When Roles Overlap: The Public as Citizen, Customer, and Partner
A Need for New Skills
A New View of Citizenship
A Threat to the Public Interest?
Citizen, Customer, Partner, and Democracy

Appendix. The Design Principles: Guidelines for Working with the Public
Principles for Working with the Public as Customers
Principles for Working with the Public as Partners
Principles for Working with the Public as Citizens

References
Index
About the Author

Comment(s): "This landmark work will help public managers better understand and engage with the increasingly complex 'publics' they face. It cuts through the 'citizen vs customer' debate, illuminating how members of the public have multiple roles, and it offers practical strategies for government organizations interacting with them." -- John Alford, Australia and New Zealand School of Government

"Citizen, customer, partner! John Clayton Thomas continues to push the public management boundaries in researching the complex relationship between individuals and their government. In this book, Thomas provides a highly useful analytical framework grounded in the social sciences and in evidence to move the field of practice and scholarship forward in thinking about how, under what conditions, and through which forms government and the public engage each other to address collective action challenges. Thomas's book is a critical resource for all those engaged in public service and committed to thoughtful governance." -- David M. Van Slyke, Syracuse University

"John Clayton Thomas's new book is a really useful intellectual and practical resource for public administrators as they seek to understand how to engage with the public in their differentiated (and often overlapping) roles as citizens, customers, and partners. This kind of help has been long overdue!" -- John M. Bryson, University of Minnesota

"Public managers have been asked to treat the public as citizens, customers, and partners. How are they to reconcile these three roles? Drawing on both research and insightful examples, John Clayton Thomas offers a carefully considered set of principles. The result is an exemplary guide for those interested in putting the public back into the public sector." -- Donald Moynihan, University of Wisconsin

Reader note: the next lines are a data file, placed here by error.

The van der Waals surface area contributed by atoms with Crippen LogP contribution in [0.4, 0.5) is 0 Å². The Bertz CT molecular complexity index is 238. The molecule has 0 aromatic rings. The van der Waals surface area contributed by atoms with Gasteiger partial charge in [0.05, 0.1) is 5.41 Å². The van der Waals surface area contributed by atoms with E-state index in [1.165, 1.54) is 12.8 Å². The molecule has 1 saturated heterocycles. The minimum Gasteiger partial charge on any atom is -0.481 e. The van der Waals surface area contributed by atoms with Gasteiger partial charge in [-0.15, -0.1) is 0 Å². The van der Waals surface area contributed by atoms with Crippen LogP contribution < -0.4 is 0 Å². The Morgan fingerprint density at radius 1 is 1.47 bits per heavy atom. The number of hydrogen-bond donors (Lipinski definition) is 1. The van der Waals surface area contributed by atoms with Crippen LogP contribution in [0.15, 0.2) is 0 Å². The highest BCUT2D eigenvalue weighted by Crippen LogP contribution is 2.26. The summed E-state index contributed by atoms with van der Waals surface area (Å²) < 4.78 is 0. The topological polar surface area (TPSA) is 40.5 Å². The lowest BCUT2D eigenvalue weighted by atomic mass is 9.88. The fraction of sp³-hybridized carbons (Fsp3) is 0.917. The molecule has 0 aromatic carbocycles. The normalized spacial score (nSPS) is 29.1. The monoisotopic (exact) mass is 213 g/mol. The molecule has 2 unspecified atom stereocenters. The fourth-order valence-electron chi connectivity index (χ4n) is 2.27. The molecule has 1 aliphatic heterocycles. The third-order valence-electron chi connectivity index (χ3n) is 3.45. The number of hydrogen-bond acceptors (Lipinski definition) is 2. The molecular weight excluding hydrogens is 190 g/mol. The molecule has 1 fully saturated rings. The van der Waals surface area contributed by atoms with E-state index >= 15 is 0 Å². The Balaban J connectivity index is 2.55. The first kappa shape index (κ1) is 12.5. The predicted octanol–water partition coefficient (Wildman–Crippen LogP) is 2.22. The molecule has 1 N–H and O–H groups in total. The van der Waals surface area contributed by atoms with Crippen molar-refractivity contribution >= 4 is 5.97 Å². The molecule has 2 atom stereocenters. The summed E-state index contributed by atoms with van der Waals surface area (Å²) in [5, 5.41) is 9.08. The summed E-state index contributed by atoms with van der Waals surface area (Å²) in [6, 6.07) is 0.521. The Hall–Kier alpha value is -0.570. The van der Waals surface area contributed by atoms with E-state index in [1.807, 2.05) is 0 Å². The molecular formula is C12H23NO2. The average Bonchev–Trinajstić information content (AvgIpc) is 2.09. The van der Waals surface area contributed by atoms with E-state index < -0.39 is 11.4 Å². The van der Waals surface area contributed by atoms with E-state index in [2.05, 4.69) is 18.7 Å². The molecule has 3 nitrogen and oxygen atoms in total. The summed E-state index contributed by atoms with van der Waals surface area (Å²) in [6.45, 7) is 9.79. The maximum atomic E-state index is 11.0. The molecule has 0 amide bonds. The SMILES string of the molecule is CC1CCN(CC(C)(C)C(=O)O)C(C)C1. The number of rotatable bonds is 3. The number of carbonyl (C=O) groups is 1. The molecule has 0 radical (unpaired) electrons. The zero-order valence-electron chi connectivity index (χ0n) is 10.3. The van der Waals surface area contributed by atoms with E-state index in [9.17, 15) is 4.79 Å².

"John Clayton Thomas's Citizen, Customer, Partner speaks exceptionally well to today's public service, fully addressing the complexity and variability of roles and interactions which thwart single factor theories and approaches. Public service students, practitioners and academics will all find considerable value in this comprehensive, well-argued treatment of public engagement in public management." -- Guy B. Adams, University of Missouri


Review(s): "Thomas's book makes an important, practice-oriented contribution to the literature on civic engagement, public management, and public policy decisions and implementation. Thomas has offered practitioners and scholars of public policy and administration an opportunity to revisit the current forms and dilemmas of public involvement and provided them with practical, insightful advice to overcome the dilemmas. It is highly recommended for anyone interested in the theory and practice of public management and public involvement." -- American Review of Public Administration

"The strengths of the book are wide and deep. Thomas provides a solid scholarship base. The book's structure works well for his audience. The cases are excellent. The result allows for practical use by managers in several ways described later in this review. ... Thomas has done a service by revisiting the cacophony of how citizens ask, demand, complain, work together, and shape their governments. He is well placed to continue the analysis and synthesis of public participation and provide guidance for public managers for today's new forms of engagement." -- Public Administration Review

"This new book on public engagement's material importance grabs you, and its generic sense of the field-its dailyness, its proximity, whether you are an academic paid to pay attention, or a layperson nursing an opinion about potholes and school district budgets-appeals to multiple audiences. ... This book is a valuable contribution to the political science and public administration literature; the architecture of public engagement right there in a single volume." -- State and Local Government Review